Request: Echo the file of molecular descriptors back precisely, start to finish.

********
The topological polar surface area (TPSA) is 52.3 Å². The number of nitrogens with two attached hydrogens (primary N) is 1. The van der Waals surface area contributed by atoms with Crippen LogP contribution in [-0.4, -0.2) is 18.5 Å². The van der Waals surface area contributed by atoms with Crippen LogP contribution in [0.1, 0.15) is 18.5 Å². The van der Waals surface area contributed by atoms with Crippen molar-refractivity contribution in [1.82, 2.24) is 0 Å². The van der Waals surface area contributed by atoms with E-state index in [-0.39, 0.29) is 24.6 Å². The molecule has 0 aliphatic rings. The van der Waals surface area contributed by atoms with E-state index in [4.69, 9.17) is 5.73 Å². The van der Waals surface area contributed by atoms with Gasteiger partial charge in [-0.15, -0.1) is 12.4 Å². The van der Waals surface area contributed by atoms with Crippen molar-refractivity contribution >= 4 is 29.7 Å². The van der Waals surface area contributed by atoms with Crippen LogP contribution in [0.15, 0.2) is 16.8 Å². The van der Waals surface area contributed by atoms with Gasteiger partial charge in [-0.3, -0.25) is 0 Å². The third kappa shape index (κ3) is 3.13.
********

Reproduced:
The topological polar surface area (TPSA) is 52.3 Å². The number of nitrogens with two attached hydrogens (primary N) is 1. The van der Waals surface area contributed by atoms with Crippen LogP contribution in [-0.4, -0.2) is 18.5 Å². The van der Waals surface area contributed by atoms with Crippen LogP contribution in [0.1, 0.15) is 18.5 Å². The van der Waals surface area contributed by atoms with Crippen molar-refractivity contribution in [1.82, 2.24) is 0 Å². The van der Waals surface area contributed by atoms with E-state index in [-0.39, 0.29) is 24.6 Å². The molecule has 0 aliphatic rings. The van der Waals surface area contributed by atoms with E-state index in [4.69, 9.17) is 5.73 Å². The van der Waals surface area contributed by atoms with Gasteiger partial charge in [-0.15, -0.1) is 12.4 Å². The van der Waals surface area contributed by atoms with Crippen molar-refractivity contribution >= 4 is 29.7 Å². The van der Waals surface area contributed by atoms with Crippen LogP contribution in [0.15, 0.2) is 16.8 Å². The van der Waals surface area contributed by atoms with Gasteiger partial charge in [-0.3, -0.25) is 0 Å². The third kappa shape index (κ3) is 3.13.